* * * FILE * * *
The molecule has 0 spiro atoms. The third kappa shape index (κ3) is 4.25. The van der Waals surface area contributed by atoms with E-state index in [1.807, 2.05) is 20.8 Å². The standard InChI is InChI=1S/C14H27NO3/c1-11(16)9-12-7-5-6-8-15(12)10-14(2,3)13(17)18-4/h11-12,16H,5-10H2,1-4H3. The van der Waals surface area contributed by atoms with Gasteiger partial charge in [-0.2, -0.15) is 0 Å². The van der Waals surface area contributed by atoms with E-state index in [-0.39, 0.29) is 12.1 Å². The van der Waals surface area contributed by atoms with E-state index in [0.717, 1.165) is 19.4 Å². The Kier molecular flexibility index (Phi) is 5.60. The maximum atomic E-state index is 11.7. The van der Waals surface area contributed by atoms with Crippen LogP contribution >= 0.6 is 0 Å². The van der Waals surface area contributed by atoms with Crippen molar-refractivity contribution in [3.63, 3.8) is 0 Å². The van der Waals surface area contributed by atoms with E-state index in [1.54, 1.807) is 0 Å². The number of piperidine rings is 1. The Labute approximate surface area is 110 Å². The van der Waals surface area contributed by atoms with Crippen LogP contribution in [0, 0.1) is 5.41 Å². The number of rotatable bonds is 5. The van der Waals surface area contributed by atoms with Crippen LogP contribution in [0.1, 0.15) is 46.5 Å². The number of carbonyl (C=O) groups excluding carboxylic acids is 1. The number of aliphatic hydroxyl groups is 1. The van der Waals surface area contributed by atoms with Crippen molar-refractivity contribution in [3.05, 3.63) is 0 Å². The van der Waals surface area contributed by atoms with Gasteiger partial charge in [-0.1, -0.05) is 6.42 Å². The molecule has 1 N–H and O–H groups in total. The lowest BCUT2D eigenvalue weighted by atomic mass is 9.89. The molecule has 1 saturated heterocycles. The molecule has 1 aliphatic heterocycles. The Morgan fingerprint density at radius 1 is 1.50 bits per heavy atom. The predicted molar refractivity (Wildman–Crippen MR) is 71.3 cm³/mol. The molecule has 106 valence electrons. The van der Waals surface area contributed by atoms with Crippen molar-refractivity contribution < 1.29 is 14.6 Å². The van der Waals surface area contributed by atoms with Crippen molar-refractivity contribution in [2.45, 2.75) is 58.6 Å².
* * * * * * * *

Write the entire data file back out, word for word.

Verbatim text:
The molecule has 0 spiro atoms. The third kappa shape index (κ3) is 4.25. The van der Waals surface area contributed by atoms with E-state index in [1.807, 2.05) is 20.8 Å². The standard InChI is InChI=1S/C14H27NO3/c1-11(16)9-12-7-5-6-8-15(12)10-14(2,3)13(17)18-4/h11-12,16H,5-10H2,1-4H3. The van der Waals surface area contributed by atoms with Gasteiger partial charge in [-0.2, -0.15) is 0 Å². The van der Waals surface area contributed by atoms with E-state index in [-0.39, 0.29) is 12.1 Å². The van der Waals surface area contributed by atoms with E-state index in [0.717, 1.165) is 19.4 Å². The Kier molecular flexibility index (Phi) is 5.60. The maximum atomic E-state index is 11.7. The van der Waals surface area contributed by atoms with Crippen LogP contribution >= 0.6 is 0 Å². The van der Waals surface area contributed by atoms with Crippen molar-refractivity contribution in [3.63, 3.8) is 0 Å². The van der Waals surface area contributed by atoms with E-state index in [1.54, 1.807) is 0 Å². The number of piperidine rings is 1. The Labute approximate surface area is 110 Å². The van der Waals surface area contributed by atoms with Crippen LogP contribution in [0, 0.1) is 5.41 Å². The number of rotatable bonds is 5. The van der Waals surface area contributed by atoms with Crippen LogP contribution in [0.1, 0.15) is 46.5 Å². The number of carbonyl (C=O) groups excluding carboxylic acids is 1. The number of aliphatic hydroxyl groups is 1. The van der Waals surface area contributed by atoms with Crippen molar-refractivity contribution in [3.05, 3.63) is 0 Å². The van der Waals surface area contributed by atoms with Gasteiger partial charge in [-0.1, -0.05) is 6.42 Å². The molecule has 1 N–H and O–H groups in total. The lowest BCUT2D eigenvalue weighted by atomic mass is 9.89. The molecule has 1 saturated heterocycles. The molecule has 1 aliphatic heterocycles. The Morgan fingerprint density at radius 1 is 1.50 bits per heavy atom. The predicted molar refractivity (Wildman–Crippen MR) is 71.3 cm³/mol. The molecule has 106 valence electrons. The van der Waals surface area contributed by atoms with Crippen molar-refractivity contribution < 1.29 is 14.6 Å². The van der Waals surface area contributed by atoms with Crippen molar-refractivity contribution in [2.45, 2.75) is 58.6 Å².